Journal of Urban Culture Research


Tom Borrup

Publication Date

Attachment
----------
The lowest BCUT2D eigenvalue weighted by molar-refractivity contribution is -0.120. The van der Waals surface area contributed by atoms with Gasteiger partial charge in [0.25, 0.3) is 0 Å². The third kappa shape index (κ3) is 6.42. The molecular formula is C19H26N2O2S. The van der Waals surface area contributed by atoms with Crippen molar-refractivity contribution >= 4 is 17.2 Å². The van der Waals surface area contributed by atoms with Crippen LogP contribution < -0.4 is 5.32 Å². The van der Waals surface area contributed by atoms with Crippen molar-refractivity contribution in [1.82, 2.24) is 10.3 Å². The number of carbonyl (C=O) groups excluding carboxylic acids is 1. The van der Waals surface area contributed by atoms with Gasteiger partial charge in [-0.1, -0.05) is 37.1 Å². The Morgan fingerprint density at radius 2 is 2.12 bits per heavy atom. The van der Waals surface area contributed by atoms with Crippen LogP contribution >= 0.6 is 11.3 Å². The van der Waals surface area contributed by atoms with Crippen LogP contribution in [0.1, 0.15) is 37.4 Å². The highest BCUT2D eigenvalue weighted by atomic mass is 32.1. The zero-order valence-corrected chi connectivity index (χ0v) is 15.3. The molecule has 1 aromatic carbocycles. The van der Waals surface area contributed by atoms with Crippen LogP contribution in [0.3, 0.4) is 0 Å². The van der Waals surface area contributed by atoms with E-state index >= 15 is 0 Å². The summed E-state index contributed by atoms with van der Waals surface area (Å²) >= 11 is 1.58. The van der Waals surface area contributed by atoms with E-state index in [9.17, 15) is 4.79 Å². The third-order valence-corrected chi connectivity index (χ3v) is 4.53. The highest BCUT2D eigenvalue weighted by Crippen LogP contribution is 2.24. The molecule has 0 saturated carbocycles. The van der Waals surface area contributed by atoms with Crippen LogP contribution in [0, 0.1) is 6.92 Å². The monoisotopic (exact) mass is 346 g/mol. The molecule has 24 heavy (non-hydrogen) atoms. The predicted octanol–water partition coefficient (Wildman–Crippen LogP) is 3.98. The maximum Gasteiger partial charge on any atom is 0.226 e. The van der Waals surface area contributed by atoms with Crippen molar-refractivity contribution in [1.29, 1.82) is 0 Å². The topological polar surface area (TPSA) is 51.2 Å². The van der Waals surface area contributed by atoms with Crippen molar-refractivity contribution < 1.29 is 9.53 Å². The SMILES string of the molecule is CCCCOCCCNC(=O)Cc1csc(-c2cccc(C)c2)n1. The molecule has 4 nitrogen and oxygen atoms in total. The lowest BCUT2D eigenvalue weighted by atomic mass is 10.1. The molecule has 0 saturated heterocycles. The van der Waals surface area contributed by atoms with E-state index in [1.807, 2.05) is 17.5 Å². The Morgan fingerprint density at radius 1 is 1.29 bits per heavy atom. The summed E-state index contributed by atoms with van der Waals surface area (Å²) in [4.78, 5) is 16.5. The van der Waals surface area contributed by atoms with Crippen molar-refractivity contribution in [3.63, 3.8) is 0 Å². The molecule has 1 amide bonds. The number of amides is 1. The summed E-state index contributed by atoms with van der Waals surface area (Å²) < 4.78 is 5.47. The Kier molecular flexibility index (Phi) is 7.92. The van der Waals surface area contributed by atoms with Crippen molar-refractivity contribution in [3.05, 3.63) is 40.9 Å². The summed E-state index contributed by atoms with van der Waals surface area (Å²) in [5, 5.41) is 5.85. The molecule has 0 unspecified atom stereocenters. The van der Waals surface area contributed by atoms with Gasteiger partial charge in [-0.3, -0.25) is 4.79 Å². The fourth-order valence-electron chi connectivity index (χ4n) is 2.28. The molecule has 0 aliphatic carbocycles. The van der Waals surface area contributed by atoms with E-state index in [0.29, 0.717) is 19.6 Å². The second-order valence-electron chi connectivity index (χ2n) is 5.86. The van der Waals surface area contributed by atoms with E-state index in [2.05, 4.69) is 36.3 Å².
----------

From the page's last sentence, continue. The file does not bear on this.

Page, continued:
The formation of arts and cultural districts or clusters may be organic or planned (or a hybrid) but they often result in dislocation of those outside the district's dominant cultural group or those without escalating economic capacity. Some districts primarily serve real estate development interests; some propel local artists and creative enterprises; some protect space for community cultural expression and make life better for existing residents. Few can mix more than one of these purposes but for a short time. This paper reviews six cultural districts in the United States, each at a different stage of a development continuum. In some cases district formation stabilizes a community, others transform or de-stabilize a community. Winners and losers are generally evident. The mix of local conditions, leadership, and policy choices determine their trajectory. Whether they evolve in ways that foster civic engagement and accrue political capital among a wide range of stakeholders determines the winners and losers.



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